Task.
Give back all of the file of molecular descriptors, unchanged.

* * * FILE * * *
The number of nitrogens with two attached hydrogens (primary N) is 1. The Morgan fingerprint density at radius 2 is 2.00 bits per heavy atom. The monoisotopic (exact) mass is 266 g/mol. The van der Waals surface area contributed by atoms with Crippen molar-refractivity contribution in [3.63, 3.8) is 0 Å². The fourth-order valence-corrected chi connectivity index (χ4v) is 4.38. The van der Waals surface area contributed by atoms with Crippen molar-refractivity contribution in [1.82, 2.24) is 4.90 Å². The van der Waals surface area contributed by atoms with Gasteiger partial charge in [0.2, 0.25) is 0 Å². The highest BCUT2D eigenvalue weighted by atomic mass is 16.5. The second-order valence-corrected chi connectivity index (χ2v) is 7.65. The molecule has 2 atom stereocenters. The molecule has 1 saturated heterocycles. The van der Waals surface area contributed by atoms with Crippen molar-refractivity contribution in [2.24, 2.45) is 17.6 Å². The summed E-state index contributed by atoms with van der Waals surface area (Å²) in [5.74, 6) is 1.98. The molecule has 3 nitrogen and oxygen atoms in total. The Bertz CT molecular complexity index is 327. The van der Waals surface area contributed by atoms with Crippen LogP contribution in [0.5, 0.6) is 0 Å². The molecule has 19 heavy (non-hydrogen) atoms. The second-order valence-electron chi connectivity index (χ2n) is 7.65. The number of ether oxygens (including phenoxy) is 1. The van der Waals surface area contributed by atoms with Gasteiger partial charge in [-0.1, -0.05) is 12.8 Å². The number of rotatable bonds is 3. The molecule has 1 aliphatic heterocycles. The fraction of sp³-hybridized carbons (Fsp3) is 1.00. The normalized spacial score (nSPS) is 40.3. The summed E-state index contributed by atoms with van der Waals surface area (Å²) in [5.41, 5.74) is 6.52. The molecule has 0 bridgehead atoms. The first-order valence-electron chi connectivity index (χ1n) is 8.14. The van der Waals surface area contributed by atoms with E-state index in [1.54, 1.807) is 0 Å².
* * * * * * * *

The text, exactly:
The number of nitrogens with two attached hydrogens (primary N) is 1. The Morgan fingerprint density at radius 2 is 2.00 bits per heavy atom. The monoisotopic (exact) mass is 266 g/mol. The van der Waals surface area contributed by atoms with Crippen molar-refractivity contribution in [3.63, 3.8) is 0 Å². The fourth-order valence-corrected chi connectivity index (χ4v) is 4.38. The van der Waals surface area contributed by atoms with Crippen molar-refractivity contribution in [1.82, 2.24) is 4.90 Å². The van der Waals surface area contributed by atoms with Gasteiger partial charge in [0.2, 0.25) is 0 Å². The highest BCUT2D eigenvalue weighted by atomic mass is 16.5. The second-order valence-corrected chi connectivity index (χ2v) is 7.65. The molecule has 2 atom stereocenters. The molecule has 1 saturated heterocycles. The van der Waals surface area contributed by atoms with Crippen molar-refractivity contribution in [2.24, 2.45) is 17.6 Å². The summed E-state index contributed by atoms with van der Waals surface area (Å²) in [5.74, 6) is 1.98. The molecule has 3 nitrogen and oxygen atoms in total. The Bertz CT molecular complexity index is 327. The van der Waals surface area contributed by atoms with Crippen LogP contribution in [0.5, 0.6) is 0 Å². The molecule has 19 heavy (non-hydrogen) atoms. The second-order valence-electron chi connectivity index (χ2n) is 7.65. The number of ether oxygens (including phenoxy) is 1. The van der Waals surface area contributed by atoms with Gasteiger partial charge in [-0.1, -0.05) is 12.8 Å². The number of rotatable bonds is 3. The molecule has 1 aliphatic heterocycles. The fraction of sp³-hybridized carbons (Fsp3) is 1.00. The normalized spacial score (nSPS) is 40.3. The summed E-state index contributed by atoms with van der Waals surface area (Å²) in [5.41, 5.74) is 6.52. The molecule has 0 bridgehead atoms. The first-order valence-electron chi connectivity index (χ1n) is 8.14. The van der Waals surface area contributed by atoms with E-state index in [1.54, 1.807) is 0 Å².